Toby Wilson, RSPB Scotland's conservation officer in Glasgow, tells us about his love of swifts, and what we can all do to help these remarkable birds.  

Top ten birds? Top five? Number one? I love swifts. It would be a hard heart that is not moved by the sight and sound of the sickle-shaped swifts racing along rooftops on a balmy summer’s evening, or amazed by the near-continuous migration they undertake, all the way to east Africa and back, or intrigued by the fact that they barely touch down in the whole of their lives, eating, mating and evening sleeping on the wing. Swifts are closely tied to humans, with nearly all of the UK’s swifts nesting in the nooks and crannies of our buildings, which, along with their neat habits, helps to build an affinity as well as an admiration for these fantastic birds.

But in Glasgow, like most parts of the UK, there are fewer and fewer swifts to be enjoyed, with Scotland seeing an alarming 60% decline in numbers since 1995 and our streets falling silent of their calls. There are a number of reasons for this decline but a significant factor is likely to be the loss of nest sites as buildings are renovated or knocked down.

RSPB Scotland is working in partnership with conservation organisations, enlightened developers and local authorities to protect and provide nest sites for swifts in house developments and renovations; monitoring local swift populations and nest sites through ‘citizen science’. One of the first objectives of the project is to raise public awareness of the dramatic decline of swifts and we as individuals can have an impact, particularly if you are lucky enough to have swifts nesting in your home or nearby.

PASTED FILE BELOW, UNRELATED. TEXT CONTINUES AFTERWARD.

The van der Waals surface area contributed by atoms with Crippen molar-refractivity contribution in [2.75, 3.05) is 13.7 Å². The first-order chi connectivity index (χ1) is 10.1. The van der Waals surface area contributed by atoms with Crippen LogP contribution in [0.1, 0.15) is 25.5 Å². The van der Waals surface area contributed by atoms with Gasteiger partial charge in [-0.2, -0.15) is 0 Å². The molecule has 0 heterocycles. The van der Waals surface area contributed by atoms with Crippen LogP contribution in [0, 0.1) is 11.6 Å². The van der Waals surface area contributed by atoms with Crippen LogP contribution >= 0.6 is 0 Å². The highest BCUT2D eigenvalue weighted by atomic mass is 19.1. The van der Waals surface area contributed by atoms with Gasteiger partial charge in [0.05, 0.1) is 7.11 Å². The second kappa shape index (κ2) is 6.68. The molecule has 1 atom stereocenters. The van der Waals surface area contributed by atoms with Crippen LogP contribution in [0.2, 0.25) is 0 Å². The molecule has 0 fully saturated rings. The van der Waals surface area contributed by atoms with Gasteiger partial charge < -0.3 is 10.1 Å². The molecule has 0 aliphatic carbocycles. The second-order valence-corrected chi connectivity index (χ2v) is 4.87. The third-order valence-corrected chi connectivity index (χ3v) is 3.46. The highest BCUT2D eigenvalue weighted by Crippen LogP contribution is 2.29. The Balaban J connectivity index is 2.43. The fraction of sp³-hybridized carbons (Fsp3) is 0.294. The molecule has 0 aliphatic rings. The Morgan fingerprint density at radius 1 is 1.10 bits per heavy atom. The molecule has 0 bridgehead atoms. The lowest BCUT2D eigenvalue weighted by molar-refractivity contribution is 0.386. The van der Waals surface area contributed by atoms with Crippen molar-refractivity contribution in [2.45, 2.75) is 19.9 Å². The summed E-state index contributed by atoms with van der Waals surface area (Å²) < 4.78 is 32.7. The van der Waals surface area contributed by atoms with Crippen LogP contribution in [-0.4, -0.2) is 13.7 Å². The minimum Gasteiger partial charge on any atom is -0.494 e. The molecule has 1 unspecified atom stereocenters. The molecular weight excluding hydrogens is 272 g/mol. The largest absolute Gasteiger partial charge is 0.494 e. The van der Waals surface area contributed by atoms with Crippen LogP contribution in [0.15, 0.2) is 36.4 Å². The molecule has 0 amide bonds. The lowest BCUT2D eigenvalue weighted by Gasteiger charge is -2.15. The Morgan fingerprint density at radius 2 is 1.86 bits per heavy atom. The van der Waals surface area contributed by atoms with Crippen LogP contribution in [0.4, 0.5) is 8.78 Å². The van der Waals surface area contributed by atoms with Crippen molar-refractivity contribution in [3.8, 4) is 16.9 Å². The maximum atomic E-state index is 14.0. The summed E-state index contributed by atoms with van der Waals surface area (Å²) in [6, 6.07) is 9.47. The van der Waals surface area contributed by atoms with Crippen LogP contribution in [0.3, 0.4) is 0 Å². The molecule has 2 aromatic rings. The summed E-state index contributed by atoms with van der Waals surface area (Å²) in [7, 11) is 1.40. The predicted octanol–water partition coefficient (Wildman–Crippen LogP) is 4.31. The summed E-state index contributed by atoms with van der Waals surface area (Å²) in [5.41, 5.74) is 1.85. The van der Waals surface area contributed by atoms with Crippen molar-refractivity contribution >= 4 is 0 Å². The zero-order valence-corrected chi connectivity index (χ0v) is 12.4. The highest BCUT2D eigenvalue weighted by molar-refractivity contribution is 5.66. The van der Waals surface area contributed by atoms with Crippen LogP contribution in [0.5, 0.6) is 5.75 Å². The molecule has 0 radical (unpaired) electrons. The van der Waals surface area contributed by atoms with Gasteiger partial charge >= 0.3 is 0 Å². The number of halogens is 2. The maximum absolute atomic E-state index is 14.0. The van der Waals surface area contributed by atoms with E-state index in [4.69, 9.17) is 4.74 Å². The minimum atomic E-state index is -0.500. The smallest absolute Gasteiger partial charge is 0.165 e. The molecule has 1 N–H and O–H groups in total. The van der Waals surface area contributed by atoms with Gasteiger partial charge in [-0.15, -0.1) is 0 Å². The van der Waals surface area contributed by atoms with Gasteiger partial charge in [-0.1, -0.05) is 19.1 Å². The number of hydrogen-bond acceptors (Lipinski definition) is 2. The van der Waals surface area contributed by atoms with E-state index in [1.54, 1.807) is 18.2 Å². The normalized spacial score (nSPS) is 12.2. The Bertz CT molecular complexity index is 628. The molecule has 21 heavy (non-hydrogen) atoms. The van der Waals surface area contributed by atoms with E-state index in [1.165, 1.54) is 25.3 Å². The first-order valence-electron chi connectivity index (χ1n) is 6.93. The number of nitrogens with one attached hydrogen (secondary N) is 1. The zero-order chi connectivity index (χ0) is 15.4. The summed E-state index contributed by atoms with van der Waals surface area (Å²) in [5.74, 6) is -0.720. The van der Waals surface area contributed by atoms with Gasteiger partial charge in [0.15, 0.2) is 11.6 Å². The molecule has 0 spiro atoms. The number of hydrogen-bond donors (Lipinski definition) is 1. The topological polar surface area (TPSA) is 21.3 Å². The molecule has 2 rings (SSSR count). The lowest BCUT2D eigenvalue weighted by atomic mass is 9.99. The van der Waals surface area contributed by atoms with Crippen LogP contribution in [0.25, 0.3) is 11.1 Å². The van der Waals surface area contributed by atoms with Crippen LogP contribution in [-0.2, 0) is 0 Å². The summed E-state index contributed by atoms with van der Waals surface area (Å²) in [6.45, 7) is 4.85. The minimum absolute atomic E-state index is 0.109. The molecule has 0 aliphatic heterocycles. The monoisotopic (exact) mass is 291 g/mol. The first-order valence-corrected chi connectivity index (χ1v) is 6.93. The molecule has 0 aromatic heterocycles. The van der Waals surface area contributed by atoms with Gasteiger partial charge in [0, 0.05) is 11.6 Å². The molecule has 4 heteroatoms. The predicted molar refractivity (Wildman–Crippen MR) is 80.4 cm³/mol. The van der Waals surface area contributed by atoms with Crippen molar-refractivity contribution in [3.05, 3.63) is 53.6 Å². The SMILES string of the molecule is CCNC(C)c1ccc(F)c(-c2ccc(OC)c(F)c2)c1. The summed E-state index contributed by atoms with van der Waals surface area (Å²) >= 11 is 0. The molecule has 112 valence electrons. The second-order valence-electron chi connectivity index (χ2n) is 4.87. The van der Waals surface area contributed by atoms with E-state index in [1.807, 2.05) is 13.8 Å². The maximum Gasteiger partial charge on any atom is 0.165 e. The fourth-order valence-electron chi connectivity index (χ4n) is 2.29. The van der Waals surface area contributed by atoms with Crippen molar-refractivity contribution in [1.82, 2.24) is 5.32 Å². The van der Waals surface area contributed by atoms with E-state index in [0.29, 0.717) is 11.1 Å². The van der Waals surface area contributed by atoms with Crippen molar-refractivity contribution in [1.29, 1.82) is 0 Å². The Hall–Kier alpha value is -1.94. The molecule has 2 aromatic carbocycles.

What can people do to help swifts?

  • We need people to send their swift sightings to the RSPB Swift Survey at survey. This will provide essential data on swift nest site locations to assist planners and developers to protect and enhance swift colonies through mitigation during development, acting as a vital conservation planning tool.
  • Leave existing nest sites undisturbed and avoid working on walls or roofs with swifts nesting in them during the breeding season, May to August inclusive.
  • When repairing or restoring a roof keep swifts in mind: make sure new access holes match the location of the old ones.
  • Never disturb swifts at the nest.
  • Put up swift nest boxes at home and play swift calls to attract them.
  • Comment on local planning applications, asking your local authority to protect and provide swift nest places.

It's not too late to put up a swift nest box this year. You can have a go at making one yourself or they can be purchased in RSPB shops or online. Swifts are one of six 'priority' species that have been identified in Glasgow along with house sparrows, hedgehogs, water voles, bumblebees and bats.   

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